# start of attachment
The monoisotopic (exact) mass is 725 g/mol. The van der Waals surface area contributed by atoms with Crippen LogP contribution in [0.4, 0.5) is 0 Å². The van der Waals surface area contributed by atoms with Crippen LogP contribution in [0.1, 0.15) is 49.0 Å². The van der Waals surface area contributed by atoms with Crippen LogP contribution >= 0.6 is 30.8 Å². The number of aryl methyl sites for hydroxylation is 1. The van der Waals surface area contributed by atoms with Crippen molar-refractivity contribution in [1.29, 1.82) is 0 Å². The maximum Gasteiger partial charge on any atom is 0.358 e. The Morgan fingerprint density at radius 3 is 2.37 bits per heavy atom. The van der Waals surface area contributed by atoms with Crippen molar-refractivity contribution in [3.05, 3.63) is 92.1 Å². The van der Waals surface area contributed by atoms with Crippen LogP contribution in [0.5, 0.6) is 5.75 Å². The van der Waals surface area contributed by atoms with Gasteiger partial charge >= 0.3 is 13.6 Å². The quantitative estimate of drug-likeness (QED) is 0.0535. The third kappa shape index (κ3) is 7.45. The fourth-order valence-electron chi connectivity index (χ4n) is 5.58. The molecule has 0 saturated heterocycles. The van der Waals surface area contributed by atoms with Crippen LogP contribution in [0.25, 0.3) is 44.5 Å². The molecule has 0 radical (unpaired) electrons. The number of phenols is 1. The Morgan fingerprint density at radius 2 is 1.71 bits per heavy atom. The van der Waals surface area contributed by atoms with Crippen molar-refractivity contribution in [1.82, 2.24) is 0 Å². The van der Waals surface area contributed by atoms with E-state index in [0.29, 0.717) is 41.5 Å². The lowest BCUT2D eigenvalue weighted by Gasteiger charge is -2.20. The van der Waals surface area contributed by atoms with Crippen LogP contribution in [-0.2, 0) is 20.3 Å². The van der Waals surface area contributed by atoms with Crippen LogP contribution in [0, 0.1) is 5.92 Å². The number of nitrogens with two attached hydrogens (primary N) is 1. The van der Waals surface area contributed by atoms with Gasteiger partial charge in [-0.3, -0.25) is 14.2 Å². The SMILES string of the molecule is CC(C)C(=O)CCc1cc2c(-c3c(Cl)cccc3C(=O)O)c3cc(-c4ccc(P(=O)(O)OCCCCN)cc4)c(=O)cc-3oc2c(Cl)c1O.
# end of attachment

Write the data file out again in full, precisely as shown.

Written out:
The monoisotopic (exact) mass is 725 g/mol. The van der Waals surface area contributed by atoms with Crippen LogP contribution in [0.4, 0.5) is 0 Å². The van der Waals surface area contributed by atoms with Crippen LogP contribution in [0.1, 0.15) is 49.0 Å². The van der Waals surface area contributed by atoms with Crippen LogP contribution >= 0.6 is 30.8 Å². The number of aryl methyl sites for hydroxylation is 1. The van der Waals surface area contributed by atoms with Crippen molar-refractivity contribution in [1.29, 1.82) is 0 Å². The maximum Gasteiger partial charge on any atom is 0.358 e. The Morgan fingerprint density at radius 3 is 2.37 bits per heavy atom. The van der Waals surface area contributed by atoms with Crippen molar-refractivity contribution in [3.05, 3.63) is 92.1 Å². The van der Waals surface area contributed by atoms with Crippen LogP contribution in [0.5, 0.6) is 5.75 Å². The van der Waals surface area contributed by atoms with Gasteiger partial charge >= 0.3 is 13.6 Å². The quantitative estimate of drug-likeness (QED) is 0.0535. The third kappa shape index (κ3) is 7.45. The fourth-order valence-electron chi connectivity index (χ4n) is 5.58. The molecule has 0 saturated heterocycles. The van der Waals surface area contributed by atoms with Crippen LogP contribution in [0.25, 0.3) is 44.5 Å². The molecule has 0 radical (unpaired) electrons. The number of phenols is 1. The Morgan fingerprint density at radius 2 is 1.71 bits per heavy atom. The van der Waals surface area contributed by atoms with Crippen molar-refractivity contribution in [1.82, 2.24) is 0 Å². The van der Waals surface area contributed by atoms with E-state index in [0.29, 0.717) is 41.5 Å². The lowest BCUT2D eigenvalue weighted by Gasteiger charge is -2.20. The van der Waals surface area contributed by atoms with Crippen LogP contribution in [-0.2, 0) is 20.3 Å². The van der Waals surface area contributed by atoms with Crippen LogP contribution in [0, 0.1) is 5.92 Å². The number of nitrogens with two attached hydrogens (primary N) is 1. The van der Waals surface area contributed by atoms with Gasteiger partial charge in [-0.3, -0.25) is 14.2 Å². The SMILES string of the molecule is CC(C)C(=O)CCc1cc2c(-c3c(Cl)cccc3C(=O)O)c3cc(-c4ccc(P(=O)(O)OCCCCN)cc4)c(=O)cc-3oc2c(Cl)c1O.